Epiphany: An efficient, but different, web browser
After I set up RGBA support in Ubuntu (see my article "Enable RGBA support in Ubuntu"), I sat about to find applications that could replace non-GTK+ applications currently in use. Replacing the web browser proved to be a challenge. And although it's not able to stand alone as a full blown replacement for my favorite, Chrome, the Epiphany web browser is a nice,Â serviceable replacement that supports RGBA.
There are a few things Epiphany handles differently than most browsers. One of those is bookmarks. With Epiphany you will not find a bookmark toolbar, but the way it does bookmarks is rather interesting. In this article I will show you how to work with bookmarks in Epiphany as well as keeping this little browser from crashing on you every few seconds.
Now it's time to see how the other side of the tracks deals with bookmarks. Epiphany looks at bookmarks as more of a database than a hierarchical file folder. This minimizes the interface (no bookmarks toolbar) and allows the user to associate a bookmark with one ore more topics quickly. Let's take a look at how you manage your bookmarks in Epiphany.
Step 1: Navigate to a web site. This is done as you would do with any browser.
Step 2: Click Bookmarks > Add Bookmark (or <Ctrl>d) to bring up the Add Bookmark window (see Figure 1). Â When the new window is up you need to do the following:
Change the title of the bookmark (most sites' titles are far too long for Bookmark titles).
Add topics: These will aid in bookmark searching. Do this by click the check box associated with each topic.
That's it. But what if you need new topics? By default Epiphany has only a few topics to select. You will need to add your own to make your bookmark life much easier. To do this open up the bookmark manager by clicking Bookmarks > Edit Bookmarks which will open up the Bookmarks Manager (see Figure 2).
To add a new topic all you need to do is click File > New Topic. This will create a new line in the left navigation where you simply have to type the title of your new topic. To keep your searching to a minimum, make sure you addÂ multipleÂ topics to a bookmark. For instance, I can associated the Ghacks bookmark to the following topics:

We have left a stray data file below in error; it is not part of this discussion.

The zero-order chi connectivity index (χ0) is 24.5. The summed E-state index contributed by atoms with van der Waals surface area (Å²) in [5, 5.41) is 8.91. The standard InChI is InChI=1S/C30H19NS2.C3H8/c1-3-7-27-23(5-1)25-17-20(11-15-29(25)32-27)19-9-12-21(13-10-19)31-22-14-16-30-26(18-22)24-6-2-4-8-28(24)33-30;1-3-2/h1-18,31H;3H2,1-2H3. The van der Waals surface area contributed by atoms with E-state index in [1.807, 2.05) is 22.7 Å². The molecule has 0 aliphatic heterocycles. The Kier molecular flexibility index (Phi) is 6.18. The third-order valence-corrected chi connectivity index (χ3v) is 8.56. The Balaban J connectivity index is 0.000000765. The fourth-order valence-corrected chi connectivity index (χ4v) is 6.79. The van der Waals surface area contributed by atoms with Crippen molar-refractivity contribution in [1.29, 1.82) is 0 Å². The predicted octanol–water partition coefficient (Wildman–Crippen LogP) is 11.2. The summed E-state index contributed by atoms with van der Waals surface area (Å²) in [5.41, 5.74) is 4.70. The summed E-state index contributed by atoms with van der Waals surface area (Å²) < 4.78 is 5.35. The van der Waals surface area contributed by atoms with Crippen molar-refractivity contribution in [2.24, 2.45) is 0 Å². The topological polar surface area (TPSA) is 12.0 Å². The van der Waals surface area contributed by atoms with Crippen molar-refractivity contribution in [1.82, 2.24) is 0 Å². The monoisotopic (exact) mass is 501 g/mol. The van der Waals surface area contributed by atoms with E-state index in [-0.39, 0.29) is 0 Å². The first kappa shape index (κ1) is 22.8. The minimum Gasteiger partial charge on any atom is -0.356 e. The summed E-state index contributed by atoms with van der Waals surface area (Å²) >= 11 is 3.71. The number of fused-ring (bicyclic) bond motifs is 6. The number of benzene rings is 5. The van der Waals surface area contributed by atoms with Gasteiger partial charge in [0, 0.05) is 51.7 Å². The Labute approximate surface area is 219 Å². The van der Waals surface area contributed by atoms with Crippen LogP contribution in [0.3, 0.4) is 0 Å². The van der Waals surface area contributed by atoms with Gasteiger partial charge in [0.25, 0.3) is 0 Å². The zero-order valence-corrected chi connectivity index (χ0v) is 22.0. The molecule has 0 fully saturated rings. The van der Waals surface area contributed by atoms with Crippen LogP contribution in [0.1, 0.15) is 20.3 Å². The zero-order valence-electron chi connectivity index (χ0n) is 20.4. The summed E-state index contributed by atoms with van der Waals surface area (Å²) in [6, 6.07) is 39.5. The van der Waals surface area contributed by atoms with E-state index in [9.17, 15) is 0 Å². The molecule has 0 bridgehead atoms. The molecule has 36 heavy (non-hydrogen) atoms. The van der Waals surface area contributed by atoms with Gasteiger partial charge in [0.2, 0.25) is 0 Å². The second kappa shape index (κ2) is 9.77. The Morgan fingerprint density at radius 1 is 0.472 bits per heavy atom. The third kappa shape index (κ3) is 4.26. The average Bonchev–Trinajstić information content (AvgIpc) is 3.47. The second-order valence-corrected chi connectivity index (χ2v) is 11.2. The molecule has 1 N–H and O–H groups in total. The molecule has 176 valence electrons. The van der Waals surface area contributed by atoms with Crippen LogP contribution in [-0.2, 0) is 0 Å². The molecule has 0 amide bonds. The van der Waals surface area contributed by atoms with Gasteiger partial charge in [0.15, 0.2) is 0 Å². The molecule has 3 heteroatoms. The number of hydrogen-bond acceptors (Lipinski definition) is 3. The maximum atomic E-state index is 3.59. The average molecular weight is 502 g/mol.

With that Ghacks will show up in every one of those topics. Â One thing that is nice is that you don't have to have the bookmark manager open to get to your bookmarks. You can actually show a topic in a toolbar...effectively giving you a bookmark toolbar. To do this right-click a Topic in the bookmark editor and select "Show on toolbar". This will add a drop-down for that topic on your toolbar.
Although Epiphany hasn't fully replaced Chrome and Firefox as my one-stop-shop browser, I now use it much more than I would have previously. Of course part of this is simply because it supports RGBA (and I am a sucker for a well designed desktop), but also because of it's small footprint, fast startup, and clean interface. Give Epiphany a try and see if you, like me, have an epiphany about your browsing.Advertisement
Thanks Jack, for this useful article on Epiphany. Its truly an efficient browser and loads very fast. Still Epiphany its quite an unsung hero.
CHANGE THIS COLOR
Until and unless the Epiphany developers add a way to set a proxy, Epiphany will
remain totally useless to me. Suggesting that one use the Gnome proxy settings is
extremely unhelpful for those of use who do not and will not use Gnome. Would it
really be so terrible to have an easy way (or hell ANY way) to set a proxy that does
not involving installing Gnome?
ore to more…
I installed it then:
Tried to log into my hotmail – no go
tried to watch video on youtube – no go
noticed these after a few minutes will probably have more to add soon